Irish immigrant viciously assaulted in the Bronx


In the early hours of Sunday morning, August 21 life for a young Co. Down immigrant living in the Bronx drastically changed after he was savagely beaten unconscious by an unknown attacker on his way home from a night out.

Today 36-year-old Paul Caldwell is waiting to hear about a double cornea transplant so his vision can be restored. He has spent the past 13 weeks in and out of hospital undergoing painful operations to repair the damage that was done to his face that summer’s night in August.

According to doctors Caldwell’s lower face fell away from his face, meaning the lower half of his skull had broken away from his top half during the assault.

On August 20 Caldwell and his girlfriend Andrea had attended the New York Ladies GAA benefit night in Yonkers with friends. When that came to an end the pair continued to socialize with friends in some local bars in Yonkers. As closing time approached Caldwell left a local bar with his friend who got a taxi into the city leaving the Co. Down man to walk home, something he did every weekend because his apartment is only minutes down the road.



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Unfortunately on this particular night there was a man, described by a witness as being in his late 20’s, white and wearing a white dress shirt with blue boxes, dark jeans and dark sneakers, who was waiting to prey on an innocent victim.

As Caldwell approached 241st street in the Bronx approximately 3.45 a.m. that morning he was viciously attacked by this man.  Caldwell was thrown to the ground and savagely kicked in his head numerous times before a passerby came to his rescue.

The passerby chased off the attacker and immediately tended to Paul who was lying on the ground in a pool of his own blood. An Irish nurse also came on the scene seconds later. An ambulance was called and Caldwell was immediately taken to a local hospital. The nurse went with him. By this time Paul’s attacker had fled into a local park not to be seen again.

Police have not been able to locate him and the Irish community is now in fear of the same thing happening to them.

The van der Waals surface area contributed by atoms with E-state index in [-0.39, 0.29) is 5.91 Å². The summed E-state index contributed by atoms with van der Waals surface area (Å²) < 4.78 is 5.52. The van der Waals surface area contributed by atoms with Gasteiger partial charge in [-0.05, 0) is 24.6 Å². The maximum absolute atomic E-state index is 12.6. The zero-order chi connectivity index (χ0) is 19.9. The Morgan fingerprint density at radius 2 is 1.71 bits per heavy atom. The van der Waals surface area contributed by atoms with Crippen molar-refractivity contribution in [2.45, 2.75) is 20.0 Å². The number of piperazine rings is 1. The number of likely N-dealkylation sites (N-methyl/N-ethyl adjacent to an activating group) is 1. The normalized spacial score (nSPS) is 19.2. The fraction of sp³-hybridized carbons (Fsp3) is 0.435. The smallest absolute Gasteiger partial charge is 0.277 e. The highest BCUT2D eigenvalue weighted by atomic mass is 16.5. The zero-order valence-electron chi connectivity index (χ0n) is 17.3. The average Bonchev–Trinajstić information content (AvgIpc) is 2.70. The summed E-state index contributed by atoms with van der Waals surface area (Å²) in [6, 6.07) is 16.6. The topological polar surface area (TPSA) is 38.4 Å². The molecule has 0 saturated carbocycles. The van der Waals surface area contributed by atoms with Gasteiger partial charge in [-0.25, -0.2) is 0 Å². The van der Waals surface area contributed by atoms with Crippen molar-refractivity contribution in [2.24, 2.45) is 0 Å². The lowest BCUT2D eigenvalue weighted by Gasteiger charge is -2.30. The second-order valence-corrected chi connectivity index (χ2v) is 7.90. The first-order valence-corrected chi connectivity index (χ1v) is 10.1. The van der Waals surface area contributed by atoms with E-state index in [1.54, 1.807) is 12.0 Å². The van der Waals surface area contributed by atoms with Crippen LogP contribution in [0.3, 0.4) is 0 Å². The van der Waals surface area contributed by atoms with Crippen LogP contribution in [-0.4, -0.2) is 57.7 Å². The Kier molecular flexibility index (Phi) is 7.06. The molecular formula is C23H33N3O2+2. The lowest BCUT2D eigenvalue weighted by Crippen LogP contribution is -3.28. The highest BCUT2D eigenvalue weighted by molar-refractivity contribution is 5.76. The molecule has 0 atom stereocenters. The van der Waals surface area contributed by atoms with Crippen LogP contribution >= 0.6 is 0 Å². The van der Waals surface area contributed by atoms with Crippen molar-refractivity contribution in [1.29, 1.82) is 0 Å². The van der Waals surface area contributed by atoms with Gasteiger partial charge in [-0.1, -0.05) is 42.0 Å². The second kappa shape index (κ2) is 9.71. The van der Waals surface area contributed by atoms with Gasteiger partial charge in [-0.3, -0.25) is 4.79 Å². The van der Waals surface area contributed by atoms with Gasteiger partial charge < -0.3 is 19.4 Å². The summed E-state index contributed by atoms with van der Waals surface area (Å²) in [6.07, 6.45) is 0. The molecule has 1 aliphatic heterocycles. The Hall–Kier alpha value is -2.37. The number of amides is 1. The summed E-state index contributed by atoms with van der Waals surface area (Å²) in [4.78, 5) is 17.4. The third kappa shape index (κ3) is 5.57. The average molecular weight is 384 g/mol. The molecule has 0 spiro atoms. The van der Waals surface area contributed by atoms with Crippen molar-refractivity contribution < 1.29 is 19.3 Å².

Paul, from Rostrevor in Down, allowed the Irish Voice into his apartment last week to share his story and to press upon the community that “it isn’t safe to walk home alone at night.”
Sitting on his sofa, wearing dark glasses to prevent headaches he frequently gets from bright lights, Caldwell spoke softly about the attack, his recovery and how his life has changed so dramatically.

“I still can’t believe it happened,” said Paul shaking his head.

“I haven’t an enemy in the world and can’t understand how this could happen to me.”

Although no money or personal belongings were taken from the Irish man he believes that the attacker hadn’t time to carry out a robbery because the passerby interrupted him.

“I have no idea what he wanted or why he would do such a cruel thing but I’m glad this Good Samaritan came along to save my life,” admitted Caldwell, who lived in Queens for many years before moving to Woodlawn.

Paul, a bricklayer by trade, woke up in St. Barnabas hospital in the Bronx to a face he didn’t recognize. His attacker broke every bone in his face leaving him unrecognizable.

“My skull was cracked into pieces,” he said.

“It was very scary to be honest.”

Caldwell’s cousin, Niall Rice from Co. Dublin, told the Irish Voice he was only able to identify him by his shoes.

“When Paul got to the hospital his injuries were so bad that they initially thought he must have been hit by a car, they were that bad,” shared Rice.

Caldwell suffered broken eye sockets, broken cheeks, a broken nose and jaw and received multiple head fractures.

He has undergone numerous operations to rectify the broken bones, has five titanium plates keeping his face together and faces many more procedures to bring him back to the person he was before the attack.

Paul’s eyes were removed for repair but when they were put back in his vision was affected. He is now waiting on news about the double cornea transplant.

“I can’t see anything from my right eye and only about ten to 20 percent on my left, depending on the day. It’s like looking out a frosted window,” he said.

“And then I have to wait a year or two to see if my body doesn’t reject them so it’s going to be a long road to recovery.”

The young man will also need a lot of dental work, cheek and nose repairs down the road.
Paul doesn’t have medical insurance and the medical bills are already making a large pile on his kitchen table.